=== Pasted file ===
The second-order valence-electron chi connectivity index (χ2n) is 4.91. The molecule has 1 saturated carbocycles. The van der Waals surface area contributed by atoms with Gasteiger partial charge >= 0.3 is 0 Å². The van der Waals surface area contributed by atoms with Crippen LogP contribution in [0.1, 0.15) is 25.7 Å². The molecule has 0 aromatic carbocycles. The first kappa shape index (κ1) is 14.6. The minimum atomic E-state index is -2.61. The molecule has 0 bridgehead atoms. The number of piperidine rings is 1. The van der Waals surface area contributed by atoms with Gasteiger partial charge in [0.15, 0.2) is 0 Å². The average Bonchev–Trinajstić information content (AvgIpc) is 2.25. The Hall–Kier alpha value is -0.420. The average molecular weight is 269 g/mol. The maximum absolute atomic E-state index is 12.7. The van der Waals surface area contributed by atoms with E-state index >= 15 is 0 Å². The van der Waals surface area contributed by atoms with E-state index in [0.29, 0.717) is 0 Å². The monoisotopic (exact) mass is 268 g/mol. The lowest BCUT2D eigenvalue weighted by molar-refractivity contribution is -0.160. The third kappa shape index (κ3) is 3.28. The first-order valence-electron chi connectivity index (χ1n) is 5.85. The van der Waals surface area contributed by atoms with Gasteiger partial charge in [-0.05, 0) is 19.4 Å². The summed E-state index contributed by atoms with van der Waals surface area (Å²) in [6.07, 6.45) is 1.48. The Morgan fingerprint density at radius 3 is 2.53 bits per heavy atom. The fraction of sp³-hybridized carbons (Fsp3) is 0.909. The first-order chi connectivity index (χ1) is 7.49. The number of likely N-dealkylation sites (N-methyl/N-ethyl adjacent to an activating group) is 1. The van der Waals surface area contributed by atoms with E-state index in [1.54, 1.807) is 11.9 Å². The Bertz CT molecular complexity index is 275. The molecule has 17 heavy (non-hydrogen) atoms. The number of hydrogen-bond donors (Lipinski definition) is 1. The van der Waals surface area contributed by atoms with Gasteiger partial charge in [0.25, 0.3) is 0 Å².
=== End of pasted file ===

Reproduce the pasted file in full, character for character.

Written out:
The second-order valence-electron chi connectivity index (χ2n) is 4.91. The molecule has 1 saturated carbocycles. The van der Waals surface area contributed by atoms with Gasteiger partial charge >= 0.3 is 0 Å². The van der Waals surface area contributed by atoms with Crippen LogP contribution in [0.1, 0.15) is 25.7 Å². The molecule has 0 aromatic carbocycles. The first kappa shape index (κ1) is 14.6. The minimum atomic E-state index is -2.61. The molecule has 0 bridgehead atoms. The number of piperidine rings is 1. The van der Waals surface area contributed by atoms with Gasteiger partial charge in [0.15, 0.2) is 0 Å². The average Bonchev–Trinajstić information content (AvgIpc) is 2.25. The Hall–Kier alpha value is -0.420. The average molecular weight is 269 g/mol. The maximum absolute atomic E-state index is 12.7. The van der Waals surface area contributed by atoms with E-state index >= 15 is 0 Å². The van der Waals surface area contributed by atoms with E-state index in [0.29, 0.717) is 0 Å². The monoisotopic (exact) mass is 268 g/mol. The lowest BCUT2D eigenvalue weighted by molar-refractivity contribution is -0.160. The third kappa shape index (κ3) is 3.28. The first-order valence-electron chi connectivity index (χ1n) is 5.85. The van der Waals surface area contributed by atoms with Gasteiger partial charge in [-0.05, 0) is 19.4 Å². The summed E-state index contributed by atoms with van der Waals surface area (Å²) in [6.07, 6.45) is 1.48. The Morgan fingerprint density at radius 3 is 2.53 bits per heavy atom. The fraction of sp³-hybridized carbons (Fsp3) is 0.909. The first-order chi connectivity index (χ1) is 7.49. The number of likely N-dealkylation sites (N-methyl/N-ethyl adjacent to an activating group) is 1. The van der Waals surface area contributed by atoms with E-state index in [1.54, 1.807) is 11.9 Å². The Bertz CT molecular complexity index is 275. The molecule has 17 heavy (non-hydrogen) atoms. The number of hydrogen-bond donors (Lipinski definition) is 1. The van der Waals surface area contributed by atoms with Gasteiger partial charge in [0.25, 0.3) is 0 Å².